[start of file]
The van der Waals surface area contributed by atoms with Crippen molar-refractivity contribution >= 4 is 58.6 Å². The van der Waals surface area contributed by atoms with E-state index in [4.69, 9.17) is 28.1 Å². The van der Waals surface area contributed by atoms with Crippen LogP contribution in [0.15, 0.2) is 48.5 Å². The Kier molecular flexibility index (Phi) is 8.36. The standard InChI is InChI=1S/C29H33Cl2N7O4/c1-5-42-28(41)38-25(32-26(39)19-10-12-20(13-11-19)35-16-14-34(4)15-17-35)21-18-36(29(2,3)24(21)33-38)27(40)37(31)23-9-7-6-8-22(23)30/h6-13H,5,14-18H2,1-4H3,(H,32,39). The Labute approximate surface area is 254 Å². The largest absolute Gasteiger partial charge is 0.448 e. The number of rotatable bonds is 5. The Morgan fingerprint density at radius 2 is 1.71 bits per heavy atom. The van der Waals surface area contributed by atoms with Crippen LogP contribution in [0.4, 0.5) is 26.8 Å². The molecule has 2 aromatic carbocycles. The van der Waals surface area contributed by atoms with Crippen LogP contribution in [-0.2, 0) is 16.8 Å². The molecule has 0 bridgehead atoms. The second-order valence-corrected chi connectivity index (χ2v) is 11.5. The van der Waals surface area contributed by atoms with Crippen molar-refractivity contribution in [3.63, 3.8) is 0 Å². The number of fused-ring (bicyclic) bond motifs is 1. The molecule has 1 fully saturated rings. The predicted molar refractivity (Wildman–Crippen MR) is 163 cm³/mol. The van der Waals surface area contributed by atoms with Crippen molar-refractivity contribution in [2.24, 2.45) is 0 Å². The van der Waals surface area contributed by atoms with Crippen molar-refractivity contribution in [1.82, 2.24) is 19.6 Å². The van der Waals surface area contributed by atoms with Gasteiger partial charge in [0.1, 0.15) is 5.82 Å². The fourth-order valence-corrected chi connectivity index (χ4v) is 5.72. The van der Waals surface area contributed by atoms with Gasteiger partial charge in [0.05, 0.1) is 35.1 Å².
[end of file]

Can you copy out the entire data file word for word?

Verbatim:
The van der Waals surface area contributed by atoms with Crippen molar-refractivity contribution >= 4 is 58.6 Å². The van der Waals surface area contributed by atoms with E-state index in [4.69, 9.17) is 28.1 Å². The van der Waals surface area contributed by atoms with Crippen LogP contribution in [0.15, 0.2) is 48.5 Å². The Kier molecular flexibility index (Phi) is 8.36. The standard InChI is InChI=1S/C29H33Cl2N7O4/c1-5-42-28(41)38-25(32-26(39)19-10-12-20(13-11-19)35-16-14-34(4)15-17-35)21-18-36(29(2,3)24(21)33-38)27(40)37(31)23-9-7-6-8-22(23)30/h6-13H,5,14-18H2,1-4H3,(H,32,39). The Labute approximate surface area is 254 Å². The largest absolute Gasteiger partial charge is 0.448 e. The number of rotatable bonds is 5. The Morgan fingerprint density at radius 2 is 1.71 bits per heavy atom. The van der Waals surface area contributed by atoms with Crippen LogP contribution in [0.4, 0.5) is 26.8 Å². The molecule has 2 aromatic carbocycles. The van der Waals surface area contributed by atoms with Crippen LogP contribution in [-0.2, 0) is 16.8 Å². The molecule has 0 bridgehead atoms. The second-order valence-corrected chi connectivity index (χ2v) is 11.5. The van der Waals surface area contributed by atoms with Crippen molar-refractivity contribution in [3.63, 3.8) is 0 Å². The number of fused-ring (bicyclic) bond motifs is 1. The molecule has 1 fully saturated rings. The predicted molar refractivity (Wildman–Crippen MR) is 163 cm³/mol. The van der Waals surface area contributed by atoms with Crippen molar-refractivity contribution in [2.24, 2.45) is 0 Å². The van der Waals surface area contributed by atoms with Crippen molar-refractivity contribution in [1.82, 2.24) is 19.6 Å². The van der Waals surface area contributed by atoms with Gasteiger partial charge in [0.1, 0.15) is 5.82 Å². The fourth-order valence-corrected chi connectivity index (χ4v) is 5.72. The van der Waals surface area contributed by atoms with Gasteiger partial charge in [0.05, 0.1) is 35.1 Å².